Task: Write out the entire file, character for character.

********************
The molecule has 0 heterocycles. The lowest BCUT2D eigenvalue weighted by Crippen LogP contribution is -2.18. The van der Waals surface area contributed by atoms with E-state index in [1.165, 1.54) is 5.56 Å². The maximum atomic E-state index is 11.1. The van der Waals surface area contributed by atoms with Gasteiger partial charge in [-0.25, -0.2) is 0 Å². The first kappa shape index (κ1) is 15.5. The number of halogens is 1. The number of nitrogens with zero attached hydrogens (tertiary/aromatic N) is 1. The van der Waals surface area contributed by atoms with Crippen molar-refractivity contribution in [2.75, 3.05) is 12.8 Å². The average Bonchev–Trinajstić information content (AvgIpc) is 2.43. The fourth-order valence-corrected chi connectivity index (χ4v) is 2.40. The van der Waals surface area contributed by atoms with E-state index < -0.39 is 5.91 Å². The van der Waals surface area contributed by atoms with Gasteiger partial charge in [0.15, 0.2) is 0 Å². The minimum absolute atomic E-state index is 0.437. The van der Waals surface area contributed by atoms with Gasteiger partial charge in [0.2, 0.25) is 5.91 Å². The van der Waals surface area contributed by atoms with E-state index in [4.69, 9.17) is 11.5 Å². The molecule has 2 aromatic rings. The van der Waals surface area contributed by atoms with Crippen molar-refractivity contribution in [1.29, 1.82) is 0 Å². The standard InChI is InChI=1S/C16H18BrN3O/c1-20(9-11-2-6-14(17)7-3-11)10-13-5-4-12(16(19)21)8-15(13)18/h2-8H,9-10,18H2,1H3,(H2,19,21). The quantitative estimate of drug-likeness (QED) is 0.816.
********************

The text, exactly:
The molecule has 0 heterocycles. The lowest BCUT2D eigenvalue weighted by Crippen LogP contribution is -2.18. The van der Waals surface area contributed by atoms with E-state index in [1.165, 1.54) is 5.56 Å². The maximum atomic E-state index is 11.1. The van der Waals surface area contributed by atoms with Gasteiger partial charge in [-0.25, -0.2) is 0 Å². The first kappa shape index (κ1) is 15.5. The number of halogens is 1. The number of nitrogens with zero attached hydrogens (tertiary/aromatic N) is 1. The van der Waals surface area contributed by atoms with Crippen molar-refractivity contribution in [2.75, 3.05) is 12.8 Å². The average Bonchev–Trinajstić information content (AvgIpc) is 2.43. The fourth-order valence-corrected chi connectivity index (χ4v) is 2.40. The van der Waals surface area contributed by atoms with E-state index < -0.39 is 5.91 Å². The van der Waals surface area contributed by atoms with Gasteiger partial charge in [0.15, 0.2) is 0 Å². The minimum absolute atomic E-state index is 0.437. The van der Waals surface area contributed by atoms with Gasteiger partial charge in [0.2, 0.25) is 5.91 Å². The van der Waals surface area contributed by atoms with E-state index in [4.69, 9.17) is 11.5 Å². The molecule has 2 aromatic rings. The van der Waals surface area contributed by atoms with Crippen molar-refractivity contribution in [1.29, 1.82) is 0 Å². The standard InChI is InChI=1S/C16H18BrN3O/c1-20(9-11-2-6-14(17)7-3-11)10-13-5-4-12(16(19)21)8-15(13)18/h2-8H,9-10,18H2,1H3,(H2,19,21). The quantitative estimate of drug-likeness (QED) is 0.816.